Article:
The righteous one in each generation is considered to be the Moses of that generation. He enlivens our souls by connecting us in deeper and deeper ways to "the Torah of life," continuously inspiring us to spread God’s light in the world through good deeds and by sharing the Divine wisdom with which we have been blessed.

Traditional Meanings

Tu Beshvat, the fifteenth day of Shevat, is commemorated in Jewish tradition as a special holiday: the New Year for trees. According to the sages, until this day trees consume water collected from the previous year’s rainfall and from this day on the water they consume was collected from the current year’s rainfall. Thus, legally, Tu Beshvat determines which tithe is to be taken from the newly-formed fruit of the tree, as it determines to which year the fruit belongs to. In addition, on Tu Beshvatwe celebrate the trees’ re-awakening to life, as sap rises from its roots and delivers the earth’s blessings and energy to the branches where new fruit is being formed.

There are actually two opinions among the sages as to which day of Shevat is the new year for trees. Shamai’s academy maintains that it is the first day of Shevat, the day of the new moon; Hillel’s academy maintains that it is the fifteenth day of Shevat, the day of the full moon. These two dates correspond to the two states of the tzadik. The first of the month represents the tzadik as he exists in a still concealed state, while the fifteenth of the month represents the tzadik as he stands fully revealed. This distinction suits the general perception that Shamai’s academy rules in accordance with potential (states that are as yet concealed) whereas the Hillel’s academy decides in accordance with actuality (states that have been revealed).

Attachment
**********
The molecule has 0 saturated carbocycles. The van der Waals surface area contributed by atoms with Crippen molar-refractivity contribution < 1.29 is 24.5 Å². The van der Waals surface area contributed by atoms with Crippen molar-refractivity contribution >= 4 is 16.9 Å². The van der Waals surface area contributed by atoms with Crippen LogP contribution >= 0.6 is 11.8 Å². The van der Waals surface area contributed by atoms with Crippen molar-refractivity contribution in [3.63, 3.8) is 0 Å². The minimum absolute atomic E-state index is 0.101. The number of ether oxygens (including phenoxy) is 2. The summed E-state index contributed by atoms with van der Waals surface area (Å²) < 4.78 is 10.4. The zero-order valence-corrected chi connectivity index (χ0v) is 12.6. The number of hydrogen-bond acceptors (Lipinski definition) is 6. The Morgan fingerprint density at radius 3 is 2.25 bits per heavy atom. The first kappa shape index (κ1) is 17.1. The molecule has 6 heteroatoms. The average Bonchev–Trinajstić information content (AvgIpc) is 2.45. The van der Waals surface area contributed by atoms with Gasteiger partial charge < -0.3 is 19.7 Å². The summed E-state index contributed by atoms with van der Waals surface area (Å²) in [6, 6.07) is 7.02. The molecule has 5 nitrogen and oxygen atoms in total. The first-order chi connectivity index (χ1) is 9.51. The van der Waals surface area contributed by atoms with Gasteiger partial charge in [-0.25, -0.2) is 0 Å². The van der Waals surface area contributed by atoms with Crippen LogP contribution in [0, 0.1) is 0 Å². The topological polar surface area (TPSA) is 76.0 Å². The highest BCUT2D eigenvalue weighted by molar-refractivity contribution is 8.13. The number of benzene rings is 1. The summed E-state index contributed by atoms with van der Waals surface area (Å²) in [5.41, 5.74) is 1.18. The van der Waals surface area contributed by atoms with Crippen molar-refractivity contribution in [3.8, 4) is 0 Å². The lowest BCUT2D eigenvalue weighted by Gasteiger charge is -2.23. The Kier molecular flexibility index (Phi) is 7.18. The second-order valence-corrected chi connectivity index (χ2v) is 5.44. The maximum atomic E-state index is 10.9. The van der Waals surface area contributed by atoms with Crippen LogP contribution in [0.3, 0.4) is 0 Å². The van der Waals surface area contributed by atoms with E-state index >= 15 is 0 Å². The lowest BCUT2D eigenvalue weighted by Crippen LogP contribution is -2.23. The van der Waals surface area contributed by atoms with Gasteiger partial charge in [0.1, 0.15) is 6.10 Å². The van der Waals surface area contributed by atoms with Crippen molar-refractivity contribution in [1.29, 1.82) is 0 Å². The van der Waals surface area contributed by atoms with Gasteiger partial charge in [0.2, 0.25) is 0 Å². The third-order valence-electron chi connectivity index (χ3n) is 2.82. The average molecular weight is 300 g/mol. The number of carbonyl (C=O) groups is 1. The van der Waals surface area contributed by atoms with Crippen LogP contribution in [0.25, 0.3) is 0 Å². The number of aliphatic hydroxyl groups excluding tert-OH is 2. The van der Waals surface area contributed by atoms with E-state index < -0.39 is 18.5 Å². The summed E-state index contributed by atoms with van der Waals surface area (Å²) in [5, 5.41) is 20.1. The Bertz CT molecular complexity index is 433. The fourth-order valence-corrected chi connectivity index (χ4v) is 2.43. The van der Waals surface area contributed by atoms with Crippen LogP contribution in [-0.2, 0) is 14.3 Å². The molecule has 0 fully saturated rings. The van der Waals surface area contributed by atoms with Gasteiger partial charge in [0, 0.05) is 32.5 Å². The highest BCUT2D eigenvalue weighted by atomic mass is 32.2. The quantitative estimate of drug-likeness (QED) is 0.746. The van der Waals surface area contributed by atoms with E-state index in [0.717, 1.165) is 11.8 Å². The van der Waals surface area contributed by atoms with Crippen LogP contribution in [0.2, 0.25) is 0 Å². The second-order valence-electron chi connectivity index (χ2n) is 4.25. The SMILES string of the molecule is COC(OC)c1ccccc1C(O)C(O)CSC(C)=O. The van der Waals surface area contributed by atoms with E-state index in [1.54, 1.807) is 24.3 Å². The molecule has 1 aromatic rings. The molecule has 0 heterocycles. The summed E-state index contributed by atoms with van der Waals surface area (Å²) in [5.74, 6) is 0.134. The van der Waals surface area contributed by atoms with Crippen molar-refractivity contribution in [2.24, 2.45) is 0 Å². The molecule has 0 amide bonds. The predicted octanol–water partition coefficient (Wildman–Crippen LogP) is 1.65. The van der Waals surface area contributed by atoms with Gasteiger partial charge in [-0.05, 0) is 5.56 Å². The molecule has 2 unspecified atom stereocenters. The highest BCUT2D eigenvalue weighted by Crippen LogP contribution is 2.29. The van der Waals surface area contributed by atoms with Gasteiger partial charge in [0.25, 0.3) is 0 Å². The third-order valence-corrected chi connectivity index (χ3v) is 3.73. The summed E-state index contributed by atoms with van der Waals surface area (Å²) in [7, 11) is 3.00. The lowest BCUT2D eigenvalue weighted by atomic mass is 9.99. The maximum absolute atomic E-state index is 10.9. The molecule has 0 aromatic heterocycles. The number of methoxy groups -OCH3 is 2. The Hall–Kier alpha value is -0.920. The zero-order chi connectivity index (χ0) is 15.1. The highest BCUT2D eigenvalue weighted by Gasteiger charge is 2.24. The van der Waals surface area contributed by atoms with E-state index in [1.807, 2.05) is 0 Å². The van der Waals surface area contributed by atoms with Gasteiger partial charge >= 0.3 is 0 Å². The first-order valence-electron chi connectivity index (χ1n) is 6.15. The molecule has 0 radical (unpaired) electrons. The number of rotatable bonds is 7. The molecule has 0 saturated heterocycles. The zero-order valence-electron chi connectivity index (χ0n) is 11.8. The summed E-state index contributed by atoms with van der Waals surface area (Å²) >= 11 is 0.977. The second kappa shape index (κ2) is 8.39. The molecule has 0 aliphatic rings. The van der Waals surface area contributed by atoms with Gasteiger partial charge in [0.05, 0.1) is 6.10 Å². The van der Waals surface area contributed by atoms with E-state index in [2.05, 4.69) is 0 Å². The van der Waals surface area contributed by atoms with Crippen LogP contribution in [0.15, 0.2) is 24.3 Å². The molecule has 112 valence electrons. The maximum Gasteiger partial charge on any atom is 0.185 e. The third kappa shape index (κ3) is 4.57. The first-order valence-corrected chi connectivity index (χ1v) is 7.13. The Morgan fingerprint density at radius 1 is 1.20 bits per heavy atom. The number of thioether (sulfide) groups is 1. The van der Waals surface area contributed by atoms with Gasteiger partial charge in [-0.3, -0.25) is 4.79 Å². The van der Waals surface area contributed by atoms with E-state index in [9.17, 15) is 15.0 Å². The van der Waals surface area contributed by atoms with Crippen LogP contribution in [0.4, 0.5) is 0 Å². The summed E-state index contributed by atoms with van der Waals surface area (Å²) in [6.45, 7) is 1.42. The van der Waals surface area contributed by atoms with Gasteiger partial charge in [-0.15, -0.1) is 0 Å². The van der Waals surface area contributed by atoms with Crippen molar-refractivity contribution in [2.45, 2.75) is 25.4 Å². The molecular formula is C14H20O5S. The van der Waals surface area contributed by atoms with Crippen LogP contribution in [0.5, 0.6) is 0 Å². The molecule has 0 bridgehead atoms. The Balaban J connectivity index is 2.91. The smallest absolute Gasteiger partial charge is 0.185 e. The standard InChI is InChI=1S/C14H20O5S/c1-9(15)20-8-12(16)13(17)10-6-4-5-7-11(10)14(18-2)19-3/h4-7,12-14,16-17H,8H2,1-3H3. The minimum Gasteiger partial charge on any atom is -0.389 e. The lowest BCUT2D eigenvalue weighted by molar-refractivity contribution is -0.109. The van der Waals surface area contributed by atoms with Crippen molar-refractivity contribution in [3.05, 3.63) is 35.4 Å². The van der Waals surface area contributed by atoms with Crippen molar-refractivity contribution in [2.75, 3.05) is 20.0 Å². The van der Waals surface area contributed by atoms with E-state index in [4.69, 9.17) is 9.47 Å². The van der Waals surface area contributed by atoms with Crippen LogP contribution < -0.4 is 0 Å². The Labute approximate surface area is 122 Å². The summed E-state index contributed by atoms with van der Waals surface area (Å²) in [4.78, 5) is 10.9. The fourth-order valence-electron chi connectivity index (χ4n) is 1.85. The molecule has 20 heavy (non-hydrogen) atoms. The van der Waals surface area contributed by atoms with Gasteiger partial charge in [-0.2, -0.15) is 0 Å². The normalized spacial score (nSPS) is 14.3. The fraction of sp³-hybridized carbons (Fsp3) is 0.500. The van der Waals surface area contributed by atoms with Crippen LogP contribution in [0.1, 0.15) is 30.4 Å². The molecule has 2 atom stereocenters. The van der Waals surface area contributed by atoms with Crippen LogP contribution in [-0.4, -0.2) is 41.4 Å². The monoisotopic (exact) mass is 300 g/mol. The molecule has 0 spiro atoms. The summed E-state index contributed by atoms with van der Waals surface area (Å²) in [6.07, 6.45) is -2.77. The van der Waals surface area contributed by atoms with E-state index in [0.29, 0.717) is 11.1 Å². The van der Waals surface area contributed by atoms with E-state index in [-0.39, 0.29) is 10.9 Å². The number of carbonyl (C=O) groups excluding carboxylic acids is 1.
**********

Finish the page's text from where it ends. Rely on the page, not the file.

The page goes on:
The Four Parts of the Tree of Life

By referring to Tu Beshvat as “the New Year for the tree” (stressing the singular form of “tree,” as opposed to "the New Year for trees," a more common phraseology), the Mishnah is alluding to the special connection between Tu Beshvatand the tree that represents the essence of creation: the Tree of Life.